by Bruce Einhorn, Kanga Kong and Kyunghee Park
The future of LG Display Co. is rolling off a production line in Paju, a small city about 20 miles north of Seoul. There, the company has built the world’s premier manufacturing center for large panels using organic light-emitting diodes, an advanced technology that offers a better picture than a liquid crystal display. In late 2015 the LG Electronics Inc. affiliate announced plans to spend more than 10 trillion won ($8.9 billion) on OLED production in Paju. There’s just one problem: location. The plant is only a 15-minute drive from the Demilitarized Zone separating the two Koreas.
That proximity puts Paju’s 442,000 inhabitants and LG’s very expensive factory within easy range of Kim Jong Un’s artillery. “We of course get affected psychologically when more media reports hint there could be provocation by the North,” says Han Sung-hee, the city’s team leader for civil defense. Paju has 149 shelters equipped with gas masks, cooking facilities, and heating and cooling systems; the largest can accommodate 200 people. “They’re temporary shelters where people can hide for 24 to 48 hours,” Han says. They’re designed “for partial war, not an all-out war.”
The crisis over North Korea’s nuclear program highlights just how vulnerable South Korea’s most important companies are to an attack from Pyongyang. Two of South Korea’s most prominent drugmakers, Samsung BioLogics Co. and Celltrion Inc., are among the tenants in a special economic zone about 25 miles from the frontier. A Kia Motors Corp. plant that’s about the same distance from the border employs 5,200 people, or 15 percent of the automaker’s workforce.
Along with Seoul, which has a population of 10 million, those commercial sites could quickly become targets for the short- and intermediate-range rockets the regime in Pyongyang has tested in recent years. “We know that North Korea’s forces are on a hair trigger for quick offensive action against South Korea,” says John Blaxland, professor and acting head of the Strategic and Defence Studies Centre at the Coral Bell School of Asia Pacific Affairs at Australian National University. Strikes against Seoul and other major cities “would have a catastrophic effect,” Blaxland says. They would be felt far beyond South Korea, which supplies customers with finished products such as ships and smartphones and vital components like displays and semiconductors.
The country’s chipmakers produce almost two-thirds of the world’s memory semiconductors, thanks to the dominant role of SK Hynix and Samsung Electronics Co. Samsung also produces chips for customers like Qualcomm Inc., the world’s largest maker of semiconductors for phones. “If Korea is hit by a missile,” Soo Kyoum Kim, a vice president with IDC Research Inc., said in an email, “all electronics production will stop.”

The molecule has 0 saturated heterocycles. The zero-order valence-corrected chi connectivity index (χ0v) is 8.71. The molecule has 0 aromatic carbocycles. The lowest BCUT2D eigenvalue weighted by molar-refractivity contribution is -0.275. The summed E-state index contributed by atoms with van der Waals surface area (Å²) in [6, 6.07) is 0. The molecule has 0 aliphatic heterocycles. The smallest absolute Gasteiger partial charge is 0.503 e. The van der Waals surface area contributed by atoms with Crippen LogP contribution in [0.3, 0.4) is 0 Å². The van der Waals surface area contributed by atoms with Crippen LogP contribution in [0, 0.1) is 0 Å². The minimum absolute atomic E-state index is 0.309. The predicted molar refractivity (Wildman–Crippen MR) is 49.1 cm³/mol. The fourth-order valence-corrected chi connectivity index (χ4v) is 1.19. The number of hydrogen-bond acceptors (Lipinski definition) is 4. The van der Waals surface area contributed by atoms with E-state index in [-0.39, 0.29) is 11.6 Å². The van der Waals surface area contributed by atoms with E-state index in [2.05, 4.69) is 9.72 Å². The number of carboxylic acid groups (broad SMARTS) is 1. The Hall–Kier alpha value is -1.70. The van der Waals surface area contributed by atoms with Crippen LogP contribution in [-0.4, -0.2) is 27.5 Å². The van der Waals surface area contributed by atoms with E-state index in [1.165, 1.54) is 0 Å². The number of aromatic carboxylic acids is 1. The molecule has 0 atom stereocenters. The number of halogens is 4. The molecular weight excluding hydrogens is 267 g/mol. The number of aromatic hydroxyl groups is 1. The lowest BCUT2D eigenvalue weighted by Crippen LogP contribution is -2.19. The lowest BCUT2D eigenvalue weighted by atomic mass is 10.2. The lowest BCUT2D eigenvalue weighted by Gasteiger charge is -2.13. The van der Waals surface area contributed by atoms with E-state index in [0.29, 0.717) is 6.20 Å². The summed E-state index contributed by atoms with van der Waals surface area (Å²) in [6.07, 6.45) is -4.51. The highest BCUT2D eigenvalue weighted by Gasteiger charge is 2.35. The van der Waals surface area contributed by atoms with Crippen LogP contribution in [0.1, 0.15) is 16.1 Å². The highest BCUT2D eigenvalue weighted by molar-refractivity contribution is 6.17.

About 12 percent of Apple Inc.’s suppliers are from South Korea, according to data on supply chains Bloomberg compiles. The U.S. company is LG Display’s biggest customer and may become even more reliant on Korean exports with the introduction of the iPhone 8, at least one version of which will likely have an OLED screen. Korean factories turn out about 40 percent of the world’s LCDs and almost all of its OLEDs, according to Alberto Moel, an analyst with Sanford C. Bernstein & Co. For high-end displays, he says, “it’s basically them or nothing.” The analyst pegs the cost of replacing the display manufacturing capacity of LG and its main rival, Samsung Electronics, at about $50 billion.
Tech companies wouldn’t be the only ones left scrambling. South Korea is home to the world’s three largest shipbuilders: Daewoo Shipbuilding & Marine Engineering, Hyundai Heavy Industries, and Samsung Heavy Industries. Because Daewoo and Hyundai build warships and submarines for the South Korean military, their shipyards would likely be among the first targets of North Korean missiles. The companies are also the world’s top suppliers of the tankers that carry liquefied natural gas, having delivered 191 of the 229 vessels launched since 2008. With LNG production skyrocketing, the world may need about 180 more of the tankers by 2030, according to Hana Financial Investment in Seoul.
Even South Korean multinationals such as Hyundai Motor Co. and steelmaker Posco, which have factories near the southern end of the Korean Peninsula, far from the DMZ, would have difficulty exporting in the event of war, which would make shipping difficult or impossible. “Cargo vessels would be wary about sailing if there were missiles flying,” says Dennis Halpin, a visiting scholar at the U.S.-Korea Institute of Johns Hopkins University’s Paul H. Nitze School of Advanced International Studies. “The Pacific would be shut down as a highway for global trade.” Nine of the world’s 10 busiest container ports, including South Korea’s Busan (No. 6), are in Asia.
Several generations of South Koreans have learned to live with the threat of an attack from the north. Emergency drills, once staged several times a year, now take place only annually. If the sides manage to resolve this latest crisis peacefully, the economic impact won’t be severe, says Vaninder Singh, an economist with NatWest Markets in Singapore. “We have had these kind of issues crop up in the past with some degree of regularity, and businesses and consumers know how to handle this,” he says. “But if things get out of hand, then all bets are off.”